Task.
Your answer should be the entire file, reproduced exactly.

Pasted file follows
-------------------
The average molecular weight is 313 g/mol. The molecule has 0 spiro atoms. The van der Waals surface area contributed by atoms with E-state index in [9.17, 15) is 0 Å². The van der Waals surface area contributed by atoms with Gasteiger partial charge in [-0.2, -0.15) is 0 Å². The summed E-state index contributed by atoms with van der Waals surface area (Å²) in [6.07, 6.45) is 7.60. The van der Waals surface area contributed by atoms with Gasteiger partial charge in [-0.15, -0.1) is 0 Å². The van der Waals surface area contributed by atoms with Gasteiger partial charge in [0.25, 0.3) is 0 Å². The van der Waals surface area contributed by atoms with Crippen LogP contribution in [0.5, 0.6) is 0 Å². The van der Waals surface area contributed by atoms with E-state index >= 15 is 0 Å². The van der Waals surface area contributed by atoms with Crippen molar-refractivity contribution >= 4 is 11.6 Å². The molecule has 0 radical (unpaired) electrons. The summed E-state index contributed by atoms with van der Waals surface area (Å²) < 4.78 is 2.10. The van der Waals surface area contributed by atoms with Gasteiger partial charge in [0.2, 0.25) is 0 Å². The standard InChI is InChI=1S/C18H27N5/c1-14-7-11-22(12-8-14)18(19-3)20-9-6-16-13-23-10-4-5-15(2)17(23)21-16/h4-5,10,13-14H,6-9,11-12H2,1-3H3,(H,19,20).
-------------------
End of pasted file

The average molecular weight is 313 g/mol. The molecule has 0 spiro atoms. The van der Waals surface area contributed by atoms with E-state index in [9.17, 15) is 0 Å². The van der Waals surface area contributed by atoms with Gasteiger partial charge in [-0.2, -0.15) is 0 Å². The summed E-state index contributed by atoms with van der Waals surface area (Å²) in [6.07, 6.45) is 7.60. The van der Waals surface area contributed by atoms with Gasteiger partial charge in [-0.15, -0.1) is 0 Å². The van der Waals surface area contributed by atoms with Gasteiger partial charge in [0.25, 0.3) is 0 Å². The van der Waals surface area contributed by atoms with Crippen LogP contribution in [0.5, 0.6) is 0 Å². The van der Waals surface area contributed by atoms with E-state index >= 15 is 0 Å². The van der Waals surface area contributed by atoms with Crippen molar-refractivity contribution >= 4 is 11.6 Å². The molecule has 0 radical (unpaired) electrons. The summed E-state index contributed by atoms with van der Waals surface area (Å²) < 4.78 is 2.10. The van der Waals surface area contributed by atoms with Gasteiger partial charge in [0.2, 0.25) is 0 Å². The standard InChI is InChI=1S/C18H27N5/c1-14-7-11-22(12-8-14)18(19-3)20-9-6-16-13-23-10-4-5-15(2)17(23)21-16/h4-5,10,13-14H,6-9,11-12H2,1-3H3,(H,19,20).